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A recent American film—21 grams—made the assertion that at the precise moment of death each of us loses 21 grams of weight. My curiosity was aroused by this startling claim. Given that more than 2 million Americans claim to have been abducted by aliens at some stage in their lives, I assumed that this rather extraordinary statement was simply more American bunkum.
Believe it or not, such an experiment was actually carried out. In 1907, Duncan MacDougall MD of Haversham, Massachusetts performed a series of extraordinary experiments on dying patients. 1 He reported six cases where he was able to weigh the patients at the moment of their death. He did this by balancing the patient’s bed on a beam balance, and selected patients with tuberculosis and diabetic coma who had died from “exhaustion” with little or no muscular movement apart from breathing in their terminal stages of life. Having previously shown that respiration had no effect on his beam balance, he found that at the moment of death when patients took their last gasp, there was a sudden change in weight varying from 3/8 to 1 ½ ounces (range 11–42 grams, mean 29 grams). This of course was in the absence of any obvious observed source of weight loss such as urine or faeces, and occurred too rapidly for insensible loss to be the explanation.
There were more than a few methodological issues glossed over, such as two of the patients’ results being excluded because of “technical difficulties” and the weight loss varying on repeated measurement after death.
The most intriguing aspect of the study, however, lies in the explanation of the finding offered by Dr MacDougall. He postulated that at the moment of death, a hypothetical “soul substance” leaves the body. This substance he opines is necessary for the continuance of personality or conscious ego in life. Interestingly he found that in euthanased dogs there was no change in weight at death, which he argued was evidence that dogs had no soul to lose. This “soul substance” has a physical weight that he estimated was less than that of the atmosphere and hence would ascend towards the heavens.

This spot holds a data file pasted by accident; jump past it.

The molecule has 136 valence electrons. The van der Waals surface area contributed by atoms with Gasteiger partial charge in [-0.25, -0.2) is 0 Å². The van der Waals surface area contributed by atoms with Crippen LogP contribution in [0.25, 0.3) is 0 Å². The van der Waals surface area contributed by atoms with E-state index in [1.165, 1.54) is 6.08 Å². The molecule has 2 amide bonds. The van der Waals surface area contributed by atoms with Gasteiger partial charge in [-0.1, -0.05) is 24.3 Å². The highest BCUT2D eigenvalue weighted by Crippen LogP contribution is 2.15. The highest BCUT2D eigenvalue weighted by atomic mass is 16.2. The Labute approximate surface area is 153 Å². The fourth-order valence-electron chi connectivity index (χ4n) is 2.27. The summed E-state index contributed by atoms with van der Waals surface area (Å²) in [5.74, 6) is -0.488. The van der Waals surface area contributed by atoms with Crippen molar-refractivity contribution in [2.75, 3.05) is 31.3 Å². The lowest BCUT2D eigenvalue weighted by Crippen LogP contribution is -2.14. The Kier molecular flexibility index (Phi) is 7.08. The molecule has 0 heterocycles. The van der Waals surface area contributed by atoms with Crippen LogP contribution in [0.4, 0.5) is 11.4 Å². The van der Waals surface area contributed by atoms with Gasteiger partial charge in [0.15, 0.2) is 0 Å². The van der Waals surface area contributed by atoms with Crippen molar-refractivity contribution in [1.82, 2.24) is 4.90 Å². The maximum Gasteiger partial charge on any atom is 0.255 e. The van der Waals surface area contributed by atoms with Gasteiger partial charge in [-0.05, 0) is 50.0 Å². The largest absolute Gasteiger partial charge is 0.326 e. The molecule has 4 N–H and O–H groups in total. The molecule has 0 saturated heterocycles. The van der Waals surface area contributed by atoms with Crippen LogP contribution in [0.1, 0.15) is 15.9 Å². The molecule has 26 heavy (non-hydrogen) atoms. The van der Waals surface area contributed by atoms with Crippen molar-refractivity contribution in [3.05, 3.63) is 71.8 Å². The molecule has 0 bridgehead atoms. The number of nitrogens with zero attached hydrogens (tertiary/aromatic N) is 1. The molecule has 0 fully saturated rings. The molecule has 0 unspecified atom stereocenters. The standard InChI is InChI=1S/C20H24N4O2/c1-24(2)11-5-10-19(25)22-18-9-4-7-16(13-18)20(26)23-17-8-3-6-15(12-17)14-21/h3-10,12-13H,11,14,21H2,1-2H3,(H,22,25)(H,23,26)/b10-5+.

Such a scientific manuscript may well have gone into published obscurity but for the fact that the New York Times had previously published a story on Dr MacDougall and his theory. That fact alone probably had more to do with the 21 grams concept becoming urban myth.
So what can we learn from this subject. First, bad science will often be published providing it is sensational (note the converse does not hold). Second, always do press interviews—your fame will be magnified by the amount of press space devoted to your claim, however bogus. Third, lock up the film rights of whatever you publish—it is likely to be more lucrative in the long run than any royalties from manuscript reprints.
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